Why Being Wealthy Doesn’t Mean You Automatically Have More Aspirations Or More Life Choices

One of the things guaranteed to annoy me is when people assume that poor children all have low aspirations, and that ‘choice’ is something only preserved for the ‘middle and upper class’ children.  Life just isn’t that simple.

Reviewing more works from Dora Russell – one of Bertrand Russell’s wives and founder of a 1920s ‘progressive’ school – I came across this sobering quote:

“Moreover, she knew that even for children at a school like Beacon Hill, the possibilities for freedom were limited precisely because they were privileged children. The child of an architect, for example, would encounter barriers if he wanted to be a carpenter” (from Deborah Gorham’s wonderful paper – “Dora & Bertrand Russell and Beacon Hill School)

In some cases this won’t be true; some wealthier families will use their social networks and monetary capital to enable their child to take an ‘alternative’ path – maybe becoming an artist, or DJ, or as mentioned in the article: a carpenter.  Limits on choice are not the preserve of the poor though. For each time I’ve heard a poorer parent say they don’t think their child needs to go to university I’ve also heard a wealthier one say that their child must go, even if they really really don’t want to.  In fact, I’d say, that second situation is more common.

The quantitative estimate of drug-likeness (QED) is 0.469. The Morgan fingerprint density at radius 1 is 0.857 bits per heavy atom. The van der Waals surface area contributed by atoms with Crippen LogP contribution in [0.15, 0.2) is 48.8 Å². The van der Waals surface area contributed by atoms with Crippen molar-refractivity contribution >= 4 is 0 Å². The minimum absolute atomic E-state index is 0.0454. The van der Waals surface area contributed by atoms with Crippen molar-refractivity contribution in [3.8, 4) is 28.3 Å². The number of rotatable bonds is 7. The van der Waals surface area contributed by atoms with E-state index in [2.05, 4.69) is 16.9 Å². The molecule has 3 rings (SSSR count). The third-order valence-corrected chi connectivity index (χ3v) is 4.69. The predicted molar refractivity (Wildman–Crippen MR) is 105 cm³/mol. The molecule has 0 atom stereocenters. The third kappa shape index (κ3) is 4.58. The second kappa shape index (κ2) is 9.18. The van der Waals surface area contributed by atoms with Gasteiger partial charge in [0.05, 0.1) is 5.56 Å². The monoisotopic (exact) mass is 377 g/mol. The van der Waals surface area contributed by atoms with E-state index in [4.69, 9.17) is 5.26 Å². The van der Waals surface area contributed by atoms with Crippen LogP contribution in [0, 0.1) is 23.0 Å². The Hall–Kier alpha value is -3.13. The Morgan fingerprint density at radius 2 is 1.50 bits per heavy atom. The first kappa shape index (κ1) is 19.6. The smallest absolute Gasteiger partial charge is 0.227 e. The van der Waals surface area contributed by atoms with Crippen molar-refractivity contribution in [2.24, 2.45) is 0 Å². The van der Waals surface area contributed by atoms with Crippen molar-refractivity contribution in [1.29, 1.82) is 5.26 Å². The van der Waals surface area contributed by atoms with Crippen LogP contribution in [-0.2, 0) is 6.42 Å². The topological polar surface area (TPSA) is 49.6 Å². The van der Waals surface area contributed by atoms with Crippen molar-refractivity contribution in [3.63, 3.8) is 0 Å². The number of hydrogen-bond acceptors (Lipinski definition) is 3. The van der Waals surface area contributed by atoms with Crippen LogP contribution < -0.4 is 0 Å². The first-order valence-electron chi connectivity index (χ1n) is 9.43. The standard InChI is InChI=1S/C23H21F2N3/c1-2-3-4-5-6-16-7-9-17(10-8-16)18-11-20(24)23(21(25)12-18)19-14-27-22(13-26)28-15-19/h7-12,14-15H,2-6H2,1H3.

When I was young my dad would say there was no point having a big house because you can only rest your head on one pillow.  I’d point out that at least in the big house you’d have a choice about which pillow to lay your head on. However, if someone you love (& whose values you want to emulate) tells you only one type of pillow is acceptable, then that big house – no matter how large or great its array of choices might be – becomes absolutely, even tragically, superfluous.  Education should provide us with as many spaces as possible where we can rest our heads; anything less, and we’re selling our children short.